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How to Treat Post-Workout Soreness Known as Delayed Onset Muscle Soreness

Dealing With DOMS

Let me begin with a confession. While training for my recent triathlon, I skimped on my strength training, and that's an understatement. To jump back in the thick of it, I started working with my trainer Hannah at the Equinox Fitness around the corner from my office. Proximity and weekly appointments have made my efforts excuse-proof. The problem is, I am sore. Very, very sore. While I appreciate a little post-workout pain, I am dealing with serious delayed onset muscle soreness, aka DOMS.

I thought I would take this painful lesson as a chance to review the best strategies for dealing with DOMS. For a refresher course on the subject,


  • DOMS is defined as pain usually felt 12 to 48 hours after exercising, but can last as long as a week. It is a commonly held theory that the pain comes from microscopic tears in the muscles and the swelling associated with those tears. Sometimes you can actually see or feel the swelling.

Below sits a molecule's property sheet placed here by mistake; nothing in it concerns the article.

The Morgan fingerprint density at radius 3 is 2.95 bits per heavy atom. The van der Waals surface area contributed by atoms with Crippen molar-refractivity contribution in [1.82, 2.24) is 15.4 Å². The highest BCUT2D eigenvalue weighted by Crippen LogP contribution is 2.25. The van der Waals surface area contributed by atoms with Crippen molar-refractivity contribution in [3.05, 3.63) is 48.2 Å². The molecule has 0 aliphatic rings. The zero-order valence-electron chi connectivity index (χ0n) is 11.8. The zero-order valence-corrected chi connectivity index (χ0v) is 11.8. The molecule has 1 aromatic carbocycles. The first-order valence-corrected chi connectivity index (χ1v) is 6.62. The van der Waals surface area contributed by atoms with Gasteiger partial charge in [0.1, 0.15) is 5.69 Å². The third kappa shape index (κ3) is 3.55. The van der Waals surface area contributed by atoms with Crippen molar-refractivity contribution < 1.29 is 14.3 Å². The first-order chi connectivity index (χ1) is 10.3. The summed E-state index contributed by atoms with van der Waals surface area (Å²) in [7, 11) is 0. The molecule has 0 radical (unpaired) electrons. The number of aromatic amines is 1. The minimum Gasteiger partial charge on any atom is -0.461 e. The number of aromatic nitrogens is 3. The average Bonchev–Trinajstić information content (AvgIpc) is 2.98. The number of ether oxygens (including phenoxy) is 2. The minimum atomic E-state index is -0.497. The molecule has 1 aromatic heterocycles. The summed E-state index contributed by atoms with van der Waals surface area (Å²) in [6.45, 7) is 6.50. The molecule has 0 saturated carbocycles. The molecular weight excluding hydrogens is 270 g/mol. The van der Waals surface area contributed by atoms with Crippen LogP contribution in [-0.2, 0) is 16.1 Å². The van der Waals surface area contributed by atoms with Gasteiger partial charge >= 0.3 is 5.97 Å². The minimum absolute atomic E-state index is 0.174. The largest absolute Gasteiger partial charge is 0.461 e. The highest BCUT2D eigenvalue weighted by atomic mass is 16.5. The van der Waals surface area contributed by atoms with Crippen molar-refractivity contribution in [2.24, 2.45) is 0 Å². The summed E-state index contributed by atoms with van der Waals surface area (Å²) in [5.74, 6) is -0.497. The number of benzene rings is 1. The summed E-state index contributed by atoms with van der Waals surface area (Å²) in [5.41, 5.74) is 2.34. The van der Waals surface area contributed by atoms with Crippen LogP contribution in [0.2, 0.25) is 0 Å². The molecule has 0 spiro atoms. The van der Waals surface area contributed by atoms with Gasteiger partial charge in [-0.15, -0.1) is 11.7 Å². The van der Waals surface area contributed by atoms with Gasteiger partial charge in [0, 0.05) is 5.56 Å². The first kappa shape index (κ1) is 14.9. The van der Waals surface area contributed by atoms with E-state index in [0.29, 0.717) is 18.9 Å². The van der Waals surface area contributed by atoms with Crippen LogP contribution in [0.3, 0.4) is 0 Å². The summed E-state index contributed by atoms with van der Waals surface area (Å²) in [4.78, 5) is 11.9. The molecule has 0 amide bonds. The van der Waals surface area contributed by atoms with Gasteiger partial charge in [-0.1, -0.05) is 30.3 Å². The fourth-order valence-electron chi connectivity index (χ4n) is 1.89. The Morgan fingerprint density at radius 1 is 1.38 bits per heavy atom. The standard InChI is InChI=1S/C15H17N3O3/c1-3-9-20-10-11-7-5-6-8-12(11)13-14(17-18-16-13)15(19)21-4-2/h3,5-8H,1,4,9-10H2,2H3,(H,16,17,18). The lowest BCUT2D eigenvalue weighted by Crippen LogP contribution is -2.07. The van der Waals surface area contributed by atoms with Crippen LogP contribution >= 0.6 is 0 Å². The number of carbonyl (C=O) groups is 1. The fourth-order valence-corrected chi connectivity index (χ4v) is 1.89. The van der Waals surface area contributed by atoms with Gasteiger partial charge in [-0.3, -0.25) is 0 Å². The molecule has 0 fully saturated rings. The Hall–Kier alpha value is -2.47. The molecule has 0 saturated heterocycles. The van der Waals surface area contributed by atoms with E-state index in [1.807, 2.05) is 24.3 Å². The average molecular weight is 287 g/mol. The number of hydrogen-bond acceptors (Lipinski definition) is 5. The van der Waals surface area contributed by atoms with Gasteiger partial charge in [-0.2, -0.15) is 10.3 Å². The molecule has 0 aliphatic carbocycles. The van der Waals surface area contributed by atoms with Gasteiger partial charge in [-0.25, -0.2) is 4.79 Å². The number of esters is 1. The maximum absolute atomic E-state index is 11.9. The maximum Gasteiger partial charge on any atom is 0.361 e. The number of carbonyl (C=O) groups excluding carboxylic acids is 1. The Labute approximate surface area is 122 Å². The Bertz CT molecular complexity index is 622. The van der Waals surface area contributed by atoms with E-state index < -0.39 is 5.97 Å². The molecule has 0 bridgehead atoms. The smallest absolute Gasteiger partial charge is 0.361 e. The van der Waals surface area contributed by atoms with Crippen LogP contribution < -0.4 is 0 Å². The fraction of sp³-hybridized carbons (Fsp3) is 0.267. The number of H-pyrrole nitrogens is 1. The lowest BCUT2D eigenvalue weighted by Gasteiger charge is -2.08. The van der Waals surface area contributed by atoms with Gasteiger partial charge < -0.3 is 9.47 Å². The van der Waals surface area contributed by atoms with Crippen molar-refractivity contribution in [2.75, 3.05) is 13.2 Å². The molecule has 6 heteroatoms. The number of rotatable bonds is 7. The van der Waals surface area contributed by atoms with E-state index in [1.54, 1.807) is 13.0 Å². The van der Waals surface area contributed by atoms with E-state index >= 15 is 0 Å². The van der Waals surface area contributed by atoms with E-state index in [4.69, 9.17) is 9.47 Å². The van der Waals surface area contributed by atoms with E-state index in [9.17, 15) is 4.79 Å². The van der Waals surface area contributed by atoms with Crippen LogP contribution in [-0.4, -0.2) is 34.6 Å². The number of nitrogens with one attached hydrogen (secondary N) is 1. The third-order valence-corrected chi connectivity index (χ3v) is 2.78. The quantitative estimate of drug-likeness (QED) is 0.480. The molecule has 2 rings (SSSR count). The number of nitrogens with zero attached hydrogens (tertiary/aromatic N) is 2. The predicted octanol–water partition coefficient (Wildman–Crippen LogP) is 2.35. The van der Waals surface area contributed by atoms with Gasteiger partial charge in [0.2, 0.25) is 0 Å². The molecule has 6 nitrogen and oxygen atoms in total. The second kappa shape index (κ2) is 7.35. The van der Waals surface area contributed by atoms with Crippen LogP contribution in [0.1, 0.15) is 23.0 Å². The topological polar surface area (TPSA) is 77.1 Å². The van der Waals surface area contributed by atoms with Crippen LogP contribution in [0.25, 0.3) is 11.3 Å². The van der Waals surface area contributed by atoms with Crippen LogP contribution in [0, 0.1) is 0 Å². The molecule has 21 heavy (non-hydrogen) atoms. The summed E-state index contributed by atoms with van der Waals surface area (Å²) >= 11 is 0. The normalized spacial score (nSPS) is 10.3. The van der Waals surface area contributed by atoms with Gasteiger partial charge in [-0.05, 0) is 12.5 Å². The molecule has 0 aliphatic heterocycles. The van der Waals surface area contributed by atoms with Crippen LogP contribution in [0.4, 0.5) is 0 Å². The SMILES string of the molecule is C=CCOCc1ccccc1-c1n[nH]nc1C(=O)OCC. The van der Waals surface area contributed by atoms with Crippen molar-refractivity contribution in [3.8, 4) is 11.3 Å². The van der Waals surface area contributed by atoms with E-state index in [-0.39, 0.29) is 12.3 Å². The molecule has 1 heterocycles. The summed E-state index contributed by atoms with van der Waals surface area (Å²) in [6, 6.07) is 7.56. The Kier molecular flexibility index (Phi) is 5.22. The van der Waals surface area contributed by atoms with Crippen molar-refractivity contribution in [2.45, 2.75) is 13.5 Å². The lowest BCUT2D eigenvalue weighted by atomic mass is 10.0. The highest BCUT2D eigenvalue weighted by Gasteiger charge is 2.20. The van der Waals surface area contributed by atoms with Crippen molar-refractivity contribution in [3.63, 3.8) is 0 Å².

• In 2007, an Australian study found that stretching did not relieve the pain associated with DOMS. I feel, though, that stretching the muscles when sore helps to build more elasticity in the new muscle fibers.
  • The soreness should go away by itself, but do avoid any vigorous activity that makes the pain worse. Light aerobic exercise can help the healing process by bringing fresh blood to the sore muscles.
  • Some people find pain relief in massage, although this doesn't necessarily improve muscular function.Taking non-steroidal anti-inflammatory medication (NSAID) like ibuprofen can help relieve the pain, but like massage, this will not speed your recovery time.
  • A proper warmup can help reduce the symptoms associated with DOMS. Increasing blood flow to muscles with light cardio makes them more elastic, so they are more resistant to micro-tearing.
  • When you're experiencing DOMS, your muscles are actually weaker. Keep this in mind and avoid strenuous activities until the pain has subsided, because you are more likely to injure yourself.
  • Drinking tart cherry juice after a workout might help reduce the pain, but the jury is still out on this one.
Image Source: Getty
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